Matt Wieters

Rangers 1B Michael Young slides safely into home while Orioles catcher Matt Wieters waits for the throw. (US Presswire / July 4, 2011)

It was their most surprising series of the 2010 season, when the Orioles stormed into Texas and swept the Rangers in four games to close out last year's first half.

Buck Showalter, who was living in Dallas at that time and mulling an opportunity to join the Orioles as manager, joked before Monday's game that he hoped his club could repeat history this week.

The Orioles chose the wrong kind of recent franchise history to mirror in Monday's 13-4 loss to the Rangers, however, the kind that has hindered the Orioles for more than a decade: inefficient starting pitching, offensive ineptitude and a dash of bad defense.

It all added up to the fifth loss in six games for the Orioles (36-46), who have dropped a mind-numbing 15 of their past 21.

"It's why [the Rangers] won the American League championship last year," Showalter said. "You have to look at it as an opportunity instead of something that is going to be too challenging. We've got to do better."

Starter Chris Jakubauskas, who might have been pitching for his starting spot, turned in his worst performance as an Oriole. He was tagged for seven hits and six runs in just two-plus innings. He was chased after Adrian Beltre belted a two-run homer in the third inning, the second homer Jakubauskas had yielded by then.

Jakubauskas (2-2, 6.75 ERA) has now given up 11 runs in his past seven innings, and his roster spot is very much in doubt.

"There wasn't much command and wasn't much crispness to his pitches," Showalter said.

"He's not a guy that's going to overmatch you with pure stuff but when he is right, as we've seen, he can command the fastball and work the weaknesses, but he just didn't get into a position where he could do that. He centered up a lot of balls. And I don't care who it is, you are going to have some problems with those mistakes."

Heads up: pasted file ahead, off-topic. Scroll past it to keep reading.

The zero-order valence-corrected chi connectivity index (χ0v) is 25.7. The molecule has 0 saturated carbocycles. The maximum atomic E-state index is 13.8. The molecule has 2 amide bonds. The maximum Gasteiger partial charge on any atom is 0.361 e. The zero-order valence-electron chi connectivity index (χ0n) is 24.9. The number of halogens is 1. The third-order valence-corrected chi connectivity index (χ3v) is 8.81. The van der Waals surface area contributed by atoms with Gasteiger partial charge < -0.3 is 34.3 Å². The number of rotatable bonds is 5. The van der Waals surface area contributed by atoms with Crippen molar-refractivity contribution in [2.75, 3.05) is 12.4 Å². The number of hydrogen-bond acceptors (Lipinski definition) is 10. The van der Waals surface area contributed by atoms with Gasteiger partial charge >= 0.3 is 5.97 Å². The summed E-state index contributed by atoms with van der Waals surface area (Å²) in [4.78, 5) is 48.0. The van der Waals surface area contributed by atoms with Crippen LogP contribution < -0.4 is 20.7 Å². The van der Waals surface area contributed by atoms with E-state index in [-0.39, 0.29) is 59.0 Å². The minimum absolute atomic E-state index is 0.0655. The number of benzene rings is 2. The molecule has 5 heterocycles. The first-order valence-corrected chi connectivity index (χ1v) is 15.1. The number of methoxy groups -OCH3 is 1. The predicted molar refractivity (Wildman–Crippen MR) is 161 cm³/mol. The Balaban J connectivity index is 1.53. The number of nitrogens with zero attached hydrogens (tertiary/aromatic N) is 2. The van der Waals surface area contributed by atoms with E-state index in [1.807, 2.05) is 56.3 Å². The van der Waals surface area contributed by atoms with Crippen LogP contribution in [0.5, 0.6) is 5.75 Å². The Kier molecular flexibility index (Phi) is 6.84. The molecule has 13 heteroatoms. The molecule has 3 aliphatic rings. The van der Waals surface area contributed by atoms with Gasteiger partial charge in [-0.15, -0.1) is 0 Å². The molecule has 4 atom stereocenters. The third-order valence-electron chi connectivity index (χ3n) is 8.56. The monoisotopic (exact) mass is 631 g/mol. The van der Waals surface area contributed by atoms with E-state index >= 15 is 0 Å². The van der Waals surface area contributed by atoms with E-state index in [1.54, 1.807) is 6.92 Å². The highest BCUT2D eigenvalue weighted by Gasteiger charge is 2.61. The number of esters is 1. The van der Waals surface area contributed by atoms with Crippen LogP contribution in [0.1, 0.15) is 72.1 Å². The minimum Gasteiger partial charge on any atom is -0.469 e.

The Orioles are expected to purchase the contract of right-hander Mitch Atkins today so he can start tonight's game, and Jakubauskas is one candidate to be designated for assignment.

The Orioles could option lefty Pedro Viola, who allowed one earned run in 12/3 innings pitched Monday, to the minors. The Orioles also might do something with a position player, such as placing outfielder Luke Scott on the disabled list to give him time to rest his ailing shoulder through the All-Star break.

The corresponding move will not be announced until today.

The Rangers' four-run second inning was punctuated by a two-run homer off the bat of ninth hitter Endy Chavez, who added a two-run double in the four-run third for a four-RBI night. It had been so long since Chavez had four RBIs in one game that he last achieved the feat in 2003 with a team (the Montreal Expos) that no longer exists.

On Monday, Chavez did it in three innings.

It was that kind of night for the Orioles, who now have had just one starter last seven innings in their past 20 games.

Before a spirited Independence Day crowd of 42,885, the Rangers (45-41) pounded out 18 hits, including seven doubles, two homers and a triple. Simon lasted 41/3 innings and was rocked for six runs (five earned) on nine hits.

But Monday's ineptitude wasn't limited to the Orioles' pitching staff.

The offense was 0-for-4 with runners in scoring position and now has just 12 hits with runners in scoring position in the past 12 games -- a batting average of .133. The Orioles managed just five total hits against right-hander Colby Lewis, who didn't appear particularly sharp. In fact, Lewis (8-7) twice walked and once plunked Vladimir Guerrero, who has 11 free passes on the season and had just two previous multi-walk games in 2011.

"With us right now, we are struggling," said Mark Reynolds, who drove in three of the Orioles' four runs. "We are not getting hits with runners in scoring position, we are not getting our timely pitching and it's adding up to a lot of losses right now, so it's very frustrating."